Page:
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PostPosted: Tue Dec 04, 2012 1:25 pm 
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Joined: Thu Oct 04, 2012 9:04 am
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I spoke to an 11+ tutor yesterday, after finally getting a number on recommendation from a friend, and much to my dismay I was told that "creative writing can't be taught where as maths can" She went on to say that "Creative writing has to click" and until that happens there's nothing really anyone can do. :shock: :shock: :shock: :shock:

The tutor went on to say that girls' schools particularly the indies in herts and hillingdon would rather take a girl who is fantastic in English but weaker in maths.

Feeling a bit dispirited as DD is the opposite.. strong with maths weak on creative writing,

Can I get a general feel whether this tutor is right. Or does anyone have any success stories of bright DDs who consistently did well in maths but weaker on English and still ended up getting fairly selective indies.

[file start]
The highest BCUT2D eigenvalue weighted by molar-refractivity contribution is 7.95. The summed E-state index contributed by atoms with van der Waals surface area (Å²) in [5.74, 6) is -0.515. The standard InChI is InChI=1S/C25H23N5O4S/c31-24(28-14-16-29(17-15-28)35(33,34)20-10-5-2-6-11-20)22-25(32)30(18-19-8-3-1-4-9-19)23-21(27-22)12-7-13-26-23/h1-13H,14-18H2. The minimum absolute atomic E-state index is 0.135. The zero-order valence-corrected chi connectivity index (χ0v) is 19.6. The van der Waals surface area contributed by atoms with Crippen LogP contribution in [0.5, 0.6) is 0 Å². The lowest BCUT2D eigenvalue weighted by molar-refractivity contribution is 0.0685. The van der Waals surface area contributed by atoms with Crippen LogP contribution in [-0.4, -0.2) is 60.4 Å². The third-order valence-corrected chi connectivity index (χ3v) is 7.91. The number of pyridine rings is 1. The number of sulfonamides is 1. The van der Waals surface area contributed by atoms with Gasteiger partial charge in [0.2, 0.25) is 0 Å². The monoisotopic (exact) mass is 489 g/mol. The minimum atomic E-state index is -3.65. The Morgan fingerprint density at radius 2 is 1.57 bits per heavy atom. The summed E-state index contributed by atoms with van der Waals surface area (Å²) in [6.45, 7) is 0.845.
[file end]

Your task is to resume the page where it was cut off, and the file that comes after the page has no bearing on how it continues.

Any replies or PMs much appreciated, thanks in advance


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PostPosted: Tue Dec 04, 2012 1:51 pm 
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I don't really know the answer, but why would a school select on the basis of strength at creative writing? Not many of the girls are going to become authoresses. Also, it's hard to judge creative writing.


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PostPosted: Tue Dec 04, 2012 2:38 pm 
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Creative writing can be taught to any child - it takes time to get them to write naturally but is not impossible.

Start with a simple story - plan it to get the sequence of events right and a good plot in place.

Then go back and modify it by adding adjectives, adverbs,etc.

Next step add feelings and more descriptions. Add in relevant metaphors, similes

Once she has written few, it will be easy for her to see what she needs to aim for. Practise, practise and more practise together with reading loads is the key.

Discuss what she is reading especially how the authors treat a topic and develop the plot, the language used, etc. Try to find a book with short stories so she can see how the plot is developed and executed over 2 - 3 pages rather than a book.